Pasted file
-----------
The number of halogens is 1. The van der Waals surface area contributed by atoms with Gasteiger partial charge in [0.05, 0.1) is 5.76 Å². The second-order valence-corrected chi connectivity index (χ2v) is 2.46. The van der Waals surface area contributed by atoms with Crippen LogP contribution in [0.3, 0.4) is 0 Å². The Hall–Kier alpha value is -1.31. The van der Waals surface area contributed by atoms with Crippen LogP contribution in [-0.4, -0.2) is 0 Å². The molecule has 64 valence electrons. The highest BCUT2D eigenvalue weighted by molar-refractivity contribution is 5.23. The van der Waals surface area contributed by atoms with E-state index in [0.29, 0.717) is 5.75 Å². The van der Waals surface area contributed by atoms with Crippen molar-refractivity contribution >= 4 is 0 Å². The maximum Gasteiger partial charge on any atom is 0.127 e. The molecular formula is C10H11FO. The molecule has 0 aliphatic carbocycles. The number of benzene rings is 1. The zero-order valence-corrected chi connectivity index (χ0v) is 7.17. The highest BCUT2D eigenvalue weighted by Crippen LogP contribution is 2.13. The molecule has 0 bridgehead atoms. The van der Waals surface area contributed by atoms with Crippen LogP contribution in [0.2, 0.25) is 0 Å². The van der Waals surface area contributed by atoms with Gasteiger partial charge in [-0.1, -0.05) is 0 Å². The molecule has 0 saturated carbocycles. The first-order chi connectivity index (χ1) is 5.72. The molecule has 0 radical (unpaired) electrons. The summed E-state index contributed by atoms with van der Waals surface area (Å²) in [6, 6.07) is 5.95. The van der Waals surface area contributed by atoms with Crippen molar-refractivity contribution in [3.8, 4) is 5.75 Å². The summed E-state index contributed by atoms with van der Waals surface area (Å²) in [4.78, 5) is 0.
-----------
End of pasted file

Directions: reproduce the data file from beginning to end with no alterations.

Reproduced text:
The number of halogens is 1. The van der Waals surface area contributed by atoms with Gasteiger partial charge in [0.05, 0.1) is 5.76 Å². The second-order valence-corrected chi connectivity index (χ2v) is 2.46. The van der Waals surface area contributed by atoms with Crippen LogP contribution in [0.3, 0.4) is 0 Å². The Hall–Kier alpha value is -1.31. The van der Waals surface area contributed by atoms with Crippen LogP contribution in [-0.4, -0.2) is 0 Å². The molecule has 64 valence electrons. The highest BCUT2D eigenvalue weighted by molar-refractivity contribution is 5.23. The van der Waals surface area contributed by atoms with E-state index in [0.29, 0.717) is 5.75 Å². The van der Waals surface area contributed by atoms with Crippen molar-refractivity contribution >= 4 is 0 Å². The maximum Gasteiger partial charge on any atom is 0.127 e. The molecular formula is C10H11FO. The molecule has 0 aliphatic carbocycles. The number of benzene rings is 1. The zero-order valence-corrected chi connectivity index (χ0v) is 7.17. The highest BCUT2D eigenvalue weighted by Crippen LogP contribution is 2.13. The molecule has 0 bridgehead atoms. The van der Waals surface area contributed by atoms with Crippen LogP contribution in [0.2, 0.25) is 0 Å². The van der Waals surface area contributed by atoms with Gasteiger partial charge in [-0.1, -0.05) is 0 Å². The molecule has 0 saturated carbocycles. The first-order chi connectivity index (χ1) is 5.72. The molecule has 0 radical (unpaired) electrons. The summed E-state index contributed by atoms with van der Waals surface area (Å²) in [6, 6.07) is 5.95. The van der Waals surface area contributed by atoms with Crippen molar-refractivity contribution in [3.8, 4) is 5.75 Å². The summed E-state index contributed by atoms with van der Waals surface area (Å²) in [4.78, 5) is 0.